Evaluating Extensions of an Established Brand: Fit with the Brand or Fit with a Product?

Huifang Mao
University of Central Florida

H. Shanker Krishnan
Indiana University

Overview of the Research

Marketers often leverage the positive equity of an existing offering by launching a new product using the established brand name. For example, the athletic brand Nike introduced a range of electronic gadgets in 2000. Previous research suggests that success of such brand extensions depends on fit or resemblance to the existing brand. The question however, is what kind of resemblance or fit should a brand extension possess for it to succeed in the marketplace?

This question is especially weighty for those brands which already operate in multiple product categories, because the new product may resemble the existing offering in different ways. Take Nike as an example. Nike is an athletic brand with numerous products including athletic wear, athletic shoes, sports audio, etc. Suppose Nike introduces two new products—kneepads and car audio. Which of these extensions will succeed?

In this article we suggest that consumers perceive different types of fit when evaluating an extension of a multi-product brand: brand fit and product fit. Brand fit is the extent to which the new product is consistent with the brand image. The kneepad is an extension of high brand fit since the product is consistent with Nike’s athletic brand concept. Product fit refers to the extent to which the new product resembles a specific product in the brand’s product line. Car audio is an extension of high product fit since it is similar to the existing Nike product of sports audio.

With different types of extension fit, consumers tend to transfer attitudes from varying sources to a new product. When brand fit is high, consumers tend to transfer attitudes in a brand-to-product fashion, i.e., from an overall brand image to the brand extension. When product fit is high, attitudes are transferred in a product-to-product fashion, i.e., from a particular old product to the brand extension. In the Nike example, therefore, consumer evaluations of a Nike kneepad are determined by their attitudes toward the Nike brand, and their evaluations of Nike car audio by their attitudes toward Nike sports audio. As a result, in conditions where the brand (a product of the brand) enjoys favorable evaluations, brand extensions with high brand fit (product fit) are more likely to be evaluated positively by consumers.

We also find that attitude transfer from an existing product to a brand extension occurs in a spontaneous fashion. That is, with limited thinking, consumers can easily compare a new product with an existing product in the brand’s line and evaluate it based on the existing product. On the other hand, consumers are more likely to transfer attitudes from the overall brand image to a brand extension if they are engaged in a deeper level of thinking. That is, consumers who think hard tend to compare the new extension with the overall brand and evaluate it based on the brand image. As a result, a brand extension with high brand (product) fit is more likely to receive favorable evaluations for consumers who engage in much (little) thinking.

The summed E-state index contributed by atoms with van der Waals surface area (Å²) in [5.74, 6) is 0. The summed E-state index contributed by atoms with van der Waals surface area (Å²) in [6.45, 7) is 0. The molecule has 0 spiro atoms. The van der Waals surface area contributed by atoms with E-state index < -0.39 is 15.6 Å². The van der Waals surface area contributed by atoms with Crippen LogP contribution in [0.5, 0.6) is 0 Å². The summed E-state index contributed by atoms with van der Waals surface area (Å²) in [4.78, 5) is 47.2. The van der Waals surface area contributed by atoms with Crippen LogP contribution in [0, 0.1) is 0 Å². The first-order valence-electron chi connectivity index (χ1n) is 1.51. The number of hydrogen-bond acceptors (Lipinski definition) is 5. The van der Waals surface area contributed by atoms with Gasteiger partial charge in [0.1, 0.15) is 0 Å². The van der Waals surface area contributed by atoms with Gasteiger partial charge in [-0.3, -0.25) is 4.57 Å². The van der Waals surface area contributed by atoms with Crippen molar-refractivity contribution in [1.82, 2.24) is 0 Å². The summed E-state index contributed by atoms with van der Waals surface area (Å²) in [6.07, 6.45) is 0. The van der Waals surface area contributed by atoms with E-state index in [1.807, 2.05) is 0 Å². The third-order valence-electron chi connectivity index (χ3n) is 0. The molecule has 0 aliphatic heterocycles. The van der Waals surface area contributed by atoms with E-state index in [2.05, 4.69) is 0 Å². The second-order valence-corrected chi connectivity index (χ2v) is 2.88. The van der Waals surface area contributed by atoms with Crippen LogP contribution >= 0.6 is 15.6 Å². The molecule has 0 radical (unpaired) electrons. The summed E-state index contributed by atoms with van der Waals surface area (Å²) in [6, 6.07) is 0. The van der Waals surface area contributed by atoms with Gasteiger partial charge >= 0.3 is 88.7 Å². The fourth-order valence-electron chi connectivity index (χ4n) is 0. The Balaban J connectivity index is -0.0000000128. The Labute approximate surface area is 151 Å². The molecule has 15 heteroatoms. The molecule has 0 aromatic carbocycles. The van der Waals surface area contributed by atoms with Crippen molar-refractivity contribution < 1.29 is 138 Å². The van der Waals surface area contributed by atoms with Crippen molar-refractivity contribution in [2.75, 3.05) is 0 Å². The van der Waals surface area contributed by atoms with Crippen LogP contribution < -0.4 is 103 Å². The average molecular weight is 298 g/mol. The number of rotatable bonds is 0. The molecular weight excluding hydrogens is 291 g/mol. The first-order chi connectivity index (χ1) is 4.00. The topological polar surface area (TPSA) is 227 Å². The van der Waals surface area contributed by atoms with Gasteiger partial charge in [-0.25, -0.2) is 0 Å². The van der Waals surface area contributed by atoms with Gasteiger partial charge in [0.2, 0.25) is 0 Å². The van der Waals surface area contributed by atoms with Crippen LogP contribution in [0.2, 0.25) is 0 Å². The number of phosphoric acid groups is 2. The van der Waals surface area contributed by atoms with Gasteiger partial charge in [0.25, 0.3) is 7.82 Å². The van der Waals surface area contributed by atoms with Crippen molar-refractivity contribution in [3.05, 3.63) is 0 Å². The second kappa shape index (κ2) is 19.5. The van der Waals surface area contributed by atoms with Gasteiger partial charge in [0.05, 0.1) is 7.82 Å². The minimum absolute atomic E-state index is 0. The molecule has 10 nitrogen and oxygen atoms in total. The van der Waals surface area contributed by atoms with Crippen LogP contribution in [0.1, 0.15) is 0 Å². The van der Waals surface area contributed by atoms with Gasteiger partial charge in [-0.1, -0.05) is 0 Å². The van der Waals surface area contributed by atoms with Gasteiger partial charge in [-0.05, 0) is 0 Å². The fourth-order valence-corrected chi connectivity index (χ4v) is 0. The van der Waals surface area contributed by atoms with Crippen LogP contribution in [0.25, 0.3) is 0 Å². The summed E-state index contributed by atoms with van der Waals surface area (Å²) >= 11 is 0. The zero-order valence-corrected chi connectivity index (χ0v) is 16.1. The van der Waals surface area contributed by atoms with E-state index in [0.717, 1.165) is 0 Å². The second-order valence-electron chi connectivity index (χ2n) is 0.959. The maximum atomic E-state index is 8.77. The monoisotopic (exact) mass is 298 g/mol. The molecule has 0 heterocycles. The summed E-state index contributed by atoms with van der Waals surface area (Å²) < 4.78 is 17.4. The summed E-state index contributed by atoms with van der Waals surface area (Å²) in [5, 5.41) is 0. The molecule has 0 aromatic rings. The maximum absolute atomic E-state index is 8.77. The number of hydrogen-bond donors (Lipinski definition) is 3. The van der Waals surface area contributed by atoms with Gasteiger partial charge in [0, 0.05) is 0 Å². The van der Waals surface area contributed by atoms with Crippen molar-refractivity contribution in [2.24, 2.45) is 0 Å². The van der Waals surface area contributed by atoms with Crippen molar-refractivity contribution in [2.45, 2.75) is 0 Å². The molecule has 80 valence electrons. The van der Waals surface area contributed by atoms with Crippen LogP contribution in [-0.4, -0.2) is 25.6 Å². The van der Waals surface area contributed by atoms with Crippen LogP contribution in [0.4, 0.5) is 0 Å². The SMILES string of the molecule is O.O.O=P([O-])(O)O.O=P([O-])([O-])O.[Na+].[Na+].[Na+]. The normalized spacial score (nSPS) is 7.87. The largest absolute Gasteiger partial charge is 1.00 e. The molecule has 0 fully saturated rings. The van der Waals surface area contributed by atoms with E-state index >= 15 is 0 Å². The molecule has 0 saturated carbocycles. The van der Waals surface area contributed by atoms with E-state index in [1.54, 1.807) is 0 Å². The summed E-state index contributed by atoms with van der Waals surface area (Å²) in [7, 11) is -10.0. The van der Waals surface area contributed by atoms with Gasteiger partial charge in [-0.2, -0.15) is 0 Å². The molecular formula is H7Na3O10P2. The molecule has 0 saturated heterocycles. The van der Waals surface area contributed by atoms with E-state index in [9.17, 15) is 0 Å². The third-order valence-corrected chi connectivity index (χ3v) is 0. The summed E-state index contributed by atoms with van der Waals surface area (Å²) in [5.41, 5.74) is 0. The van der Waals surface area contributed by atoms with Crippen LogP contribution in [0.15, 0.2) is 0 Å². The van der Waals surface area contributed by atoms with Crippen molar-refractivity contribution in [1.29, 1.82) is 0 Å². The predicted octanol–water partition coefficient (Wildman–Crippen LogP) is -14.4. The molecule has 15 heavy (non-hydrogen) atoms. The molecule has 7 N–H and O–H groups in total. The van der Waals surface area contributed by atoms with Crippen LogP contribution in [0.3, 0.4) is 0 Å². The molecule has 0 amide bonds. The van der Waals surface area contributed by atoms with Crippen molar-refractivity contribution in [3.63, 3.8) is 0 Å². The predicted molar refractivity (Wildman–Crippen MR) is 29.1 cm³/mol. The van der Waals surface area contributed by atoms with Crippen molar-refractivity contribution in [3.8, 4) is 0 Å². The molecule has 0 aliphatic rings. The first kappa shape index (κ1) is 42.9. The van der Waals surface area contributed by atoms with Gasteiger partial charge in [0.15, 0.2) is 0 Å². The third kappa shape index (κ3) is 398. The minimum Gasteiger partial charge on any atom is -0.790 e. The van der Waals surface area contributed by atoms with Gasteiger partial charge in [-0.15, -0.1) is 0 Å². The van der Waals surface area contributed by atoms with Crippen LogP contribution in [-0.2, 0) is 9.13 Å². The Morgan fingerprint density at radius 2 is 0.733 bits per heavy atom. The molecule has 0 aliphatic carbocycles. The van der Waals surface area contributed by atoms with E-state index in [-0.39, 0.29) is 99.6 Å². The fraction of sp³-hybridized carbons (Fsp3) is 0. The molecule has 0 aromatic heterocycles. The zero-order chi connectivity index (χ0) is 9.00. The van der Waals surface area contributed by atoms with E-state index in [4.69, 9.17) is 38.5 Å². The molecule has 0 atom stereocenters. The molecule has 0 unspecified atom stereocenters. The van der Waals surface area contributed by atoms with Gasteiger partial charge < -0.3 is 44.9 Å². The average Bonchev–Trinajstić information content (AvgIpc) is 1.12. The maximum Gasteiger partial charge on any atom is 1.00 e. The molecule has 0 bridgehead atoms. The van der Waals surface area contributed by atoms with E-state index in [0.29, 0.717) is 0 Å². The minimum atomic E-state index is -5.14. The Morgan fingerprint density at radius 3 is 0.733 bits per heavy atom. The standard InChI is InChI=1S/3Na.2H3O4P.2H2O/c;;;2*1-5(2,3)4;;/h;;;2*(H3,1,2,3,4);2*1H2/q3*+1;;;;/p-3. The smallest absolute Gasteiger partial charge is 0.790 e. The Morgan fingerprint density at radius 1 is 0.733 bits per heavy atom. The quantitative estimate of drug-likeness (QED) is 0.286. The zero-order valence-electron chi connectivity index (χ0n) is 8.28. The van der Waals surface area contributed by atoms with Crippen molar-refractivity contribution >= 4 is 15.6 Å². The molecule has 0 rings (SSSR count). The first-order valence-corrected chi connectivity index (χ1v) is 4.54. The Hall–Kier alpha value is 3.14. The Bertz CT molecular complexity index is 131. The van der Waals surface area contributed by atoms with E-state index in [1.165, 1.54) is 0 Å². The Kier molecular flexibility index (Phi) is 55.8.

Significance of the Research

Existing research on brand extensions is largely based on brands associated with only one product (such as Northwest Airlines). Previous research suggests that a brand extension will be favorably evaluated by consumers, if (1) consumers like the brand and (2) consumers perceive fit between the extension and the brand. Our research shows that, for a multiple-product brand, how consumers evaluate brand extensions is more complicated than suggested in the literature. This article proposes a new framework that can account for extension evaluations of a multi-product brand. Specifically, we suggest that extension fit is two-dimensional and that extension evaluations are dependent on a) type of fit; b) consumer attitude toward the brand versus a product of the brand; and c) the level of thinking devoted to evaluating the extension.

Implications of the Research

Marketers who intend to leverage existing brands need to be aware of two kinds of extension fit that a new product may possess. Conventional wisdom suggests that “Positive brand + Brand fit” is the correct formula for extension success. However, extensions may also succeed based on fit with one popular product in the multi-product brand’s portfolio. That is, “Positive product + Product fit” is an additional route that could lead to successful brand extensions. In situations where marketers have a positive brand (product), extensions of high brand fit (product fit) should be given more consideration. Furthermore, when marketers have both positive brands and products as bases to launch new products, the manner in which consumers tend to think about the extension needs to be considered. When consumers are expected to think carefully about the new product due to the inherent importance of the product or the inherent personalities of the target consumers, introducing extensions of high brand fit increases the odds of success. In contrast, when consumers are expected to think minimally about the extension, extensions of high product fit tend to receive favorable evaluations.


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